Asparagus may accelerate the body's ability to metabolize alcohol and also protects liver cells. Jason Webber
Many of us ring in the New Year with a glass (or two) of champagne, but we would do well to pair that and other alcoholic beverages with a dish of asparagus. This veggie may alleviate hangovers and protect liver cells against toxins, a study finds.
As a press release issued this week by the Institute of Food Technologists shared: "Asparagus may aid the body in accelerating the metabolism of alcohol."
The amino acids and minerals found in the vegetable hold the secret to this biochemical benefit.
Researchers at the Institute of Medical Science and Jeju National University in Korea figured this out after analyzing the components of young asparagus shoots and leaves. They studied how these components interacted with both rat and human liver cells made "toxic" by alcohol.
"Cellular toxicities were significantly alleviated in response to treatment with the extracts of asparagus leaves and shoots," B.Y. Kim, lead author of the paper, said in the press release. "These results provide evidence of how the biological functions of asparagus can help alleviate alcohol hangover and protect liver cells."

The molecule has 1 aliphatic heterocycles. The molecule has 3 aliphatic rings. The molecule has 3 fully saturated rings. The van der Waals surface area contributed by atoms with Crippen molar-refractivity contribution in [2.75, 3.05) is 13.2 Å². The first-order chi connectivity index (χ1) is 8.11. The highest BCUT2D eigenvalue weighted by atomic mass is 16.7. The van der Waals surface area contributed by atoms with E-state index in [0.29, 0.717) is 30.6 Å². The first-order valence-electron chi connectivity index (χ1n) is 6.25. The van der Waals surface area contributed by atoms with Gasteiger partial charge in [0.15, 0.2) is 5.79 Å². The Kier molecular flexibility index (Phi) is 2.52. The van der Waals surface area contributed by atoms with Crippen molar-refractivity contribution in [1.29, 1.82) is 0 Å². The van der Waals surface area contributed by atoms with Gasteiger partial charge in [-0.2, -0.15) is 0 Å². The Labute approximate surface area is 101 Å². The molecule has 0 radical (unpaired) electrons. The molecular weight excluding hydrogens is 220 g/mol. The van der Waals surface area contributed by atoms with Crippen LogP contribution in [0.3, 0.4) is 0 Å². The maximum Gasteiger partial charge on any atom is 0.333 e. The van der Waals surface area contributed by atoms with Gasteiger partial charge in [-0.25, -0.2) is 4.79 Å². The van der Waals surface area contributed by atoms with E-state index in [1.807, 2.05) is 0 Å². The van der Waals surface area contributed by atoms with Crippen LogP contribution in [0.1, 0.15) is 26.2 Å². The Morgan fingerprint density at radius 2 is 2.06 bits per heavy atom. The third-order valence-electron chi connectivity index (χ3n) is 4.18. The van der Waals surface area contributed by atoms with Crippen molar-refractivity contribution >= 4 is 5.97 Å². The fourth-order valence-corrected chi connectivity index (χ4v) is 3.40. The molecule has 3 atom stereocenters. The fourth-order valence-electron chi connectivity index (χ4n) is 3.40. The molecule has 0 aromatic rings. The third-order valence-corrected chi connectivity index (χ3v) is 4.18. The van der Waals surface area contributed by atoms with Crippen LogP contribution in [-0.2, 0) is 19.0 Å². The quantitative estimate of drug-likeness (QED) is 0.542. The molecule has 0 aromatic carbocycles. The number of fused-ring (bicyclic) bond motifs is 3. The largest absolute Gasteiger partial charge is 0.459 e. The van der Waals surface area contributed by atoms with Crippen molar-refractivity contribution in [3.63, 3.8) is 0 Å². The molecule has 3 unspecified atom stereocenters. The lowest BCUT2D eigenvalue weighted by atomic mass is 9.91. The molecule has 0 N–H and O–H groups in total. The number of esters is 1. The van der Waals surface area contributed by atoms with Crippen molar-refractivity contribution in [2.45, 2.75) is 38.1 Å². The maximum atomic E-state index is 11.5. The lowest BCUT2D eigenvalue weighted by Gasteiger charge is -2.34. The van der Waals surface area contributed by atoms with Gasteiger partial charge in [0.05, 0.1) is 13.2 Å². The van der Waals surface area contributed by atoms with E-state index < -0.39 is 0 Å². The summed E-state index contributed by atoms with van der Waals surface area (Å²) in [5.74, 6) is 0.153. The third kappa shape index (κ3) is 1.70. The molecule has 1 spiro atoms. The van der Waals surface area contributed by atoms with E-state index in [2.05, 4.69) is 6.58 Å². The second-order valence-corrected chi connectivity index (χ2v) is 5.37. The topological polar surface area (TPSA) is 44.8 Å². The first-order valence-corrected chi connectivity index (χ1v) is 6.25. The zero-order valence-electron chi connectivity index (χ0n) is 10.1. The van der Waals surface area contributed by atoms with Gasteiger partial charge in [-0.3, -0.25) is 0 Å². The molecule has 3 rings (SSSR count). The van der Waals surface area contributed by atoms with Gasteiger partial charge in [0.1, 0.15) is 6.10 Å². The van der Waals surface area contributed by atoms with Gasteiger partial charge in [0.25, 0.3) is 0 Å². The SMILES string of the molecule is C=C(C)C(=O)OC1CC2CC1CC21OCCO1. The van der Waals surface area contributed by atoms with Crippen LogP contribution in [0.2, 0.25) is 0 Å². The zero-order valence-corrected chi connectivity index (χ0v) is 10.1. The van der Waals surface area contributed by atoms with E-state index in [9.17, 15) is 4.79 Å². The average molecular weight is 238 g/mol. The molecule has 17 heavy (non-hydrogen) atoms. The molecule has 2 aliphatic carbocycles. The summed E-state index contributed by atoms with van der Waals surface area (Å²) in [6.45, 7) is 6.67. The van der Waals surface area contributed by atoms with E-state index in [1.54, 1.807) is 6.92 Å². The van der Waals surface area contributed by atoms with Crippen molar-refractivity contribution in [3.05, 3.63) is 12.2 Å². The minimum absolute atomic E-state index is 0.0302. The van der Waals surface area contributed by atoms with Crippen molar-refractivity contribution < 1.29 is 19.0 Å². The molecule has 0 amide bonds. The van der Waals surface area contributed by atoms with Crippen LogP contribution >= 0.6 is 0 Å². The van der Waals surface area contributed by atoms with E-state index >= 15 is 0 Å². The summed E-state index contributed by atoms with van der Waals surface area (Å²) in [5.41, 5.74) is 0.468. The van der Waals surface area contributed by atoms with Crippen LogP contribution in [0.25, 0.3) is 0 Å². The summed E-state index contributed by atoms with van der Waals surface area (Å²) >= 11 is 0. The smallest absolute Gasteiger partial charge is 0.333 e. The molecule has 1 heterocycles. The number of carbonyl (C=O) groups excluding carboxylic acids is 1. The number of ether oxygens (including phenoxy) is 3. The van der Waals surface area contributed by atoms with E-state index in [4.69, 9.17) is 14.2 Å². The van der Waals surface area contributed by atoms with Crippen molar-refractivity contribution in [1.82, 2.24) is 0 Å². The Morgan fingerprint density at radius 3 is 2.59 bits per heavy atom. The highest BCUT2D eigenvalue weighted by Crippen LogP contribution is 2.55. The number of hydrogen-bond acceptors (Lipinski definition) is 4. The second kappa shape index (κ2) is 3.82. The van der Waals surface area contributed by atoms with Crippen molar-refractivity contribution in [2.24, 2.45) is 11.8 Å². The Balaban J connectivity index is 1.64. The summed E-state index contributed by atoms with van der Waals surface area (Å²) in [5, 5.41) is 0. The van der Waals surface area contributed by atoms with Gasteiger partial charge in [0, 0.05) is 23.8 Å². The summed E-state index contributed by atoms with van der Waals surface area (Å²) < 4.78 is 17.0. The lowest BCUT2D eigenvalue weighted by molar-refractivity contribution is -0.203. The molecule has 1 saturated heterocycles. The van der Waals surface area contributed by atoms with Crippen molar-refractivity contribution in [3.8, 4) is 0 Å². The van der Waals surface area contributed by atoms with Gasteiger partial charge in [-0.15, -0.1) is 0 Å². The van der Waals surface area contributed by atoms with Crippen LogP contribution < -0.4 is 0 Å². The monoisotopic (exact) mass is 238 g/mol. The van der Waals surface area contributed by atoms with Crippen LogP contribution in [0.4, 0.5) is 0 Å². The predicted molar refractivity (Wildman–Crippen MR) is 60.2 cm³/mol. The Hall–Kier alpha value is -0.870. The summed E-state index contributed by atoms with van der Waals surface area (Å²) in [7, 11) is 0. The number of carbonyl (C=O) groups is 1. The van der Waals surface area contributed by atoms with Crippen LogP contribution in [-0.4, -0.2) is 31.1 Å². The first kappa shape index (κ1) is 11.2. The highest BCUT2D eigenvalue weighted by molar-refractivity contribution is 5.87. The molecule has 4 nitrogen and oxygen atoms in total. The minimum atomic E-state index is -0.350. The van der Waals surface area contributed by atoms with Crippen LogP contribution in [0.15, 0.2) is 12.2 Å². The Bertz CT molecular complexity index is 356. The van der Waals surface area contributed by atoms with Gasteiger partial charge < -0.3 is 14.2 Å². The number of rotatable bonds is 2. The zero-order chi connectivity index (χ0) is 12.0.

"The amino acid and mineral contents were found to be much higher in the leaves than the shoots," Kim added.
According to some sources, these leaves, along with berry-looking seed pods, are mildly toxic, so it's best to consume the typical asparagus stalks that you find in grocery stores and farmer's markets. A few companies also offer asparagus concentrate, which may be made from other parts of the asparagus plant.
If you are a teetotaler, you might as well still have that plate of asparagus. It's a good source of Vitamin C, potassium, folate and other beneficial compounds. It also has antifungal, anti-inflammatory and diuretic properties.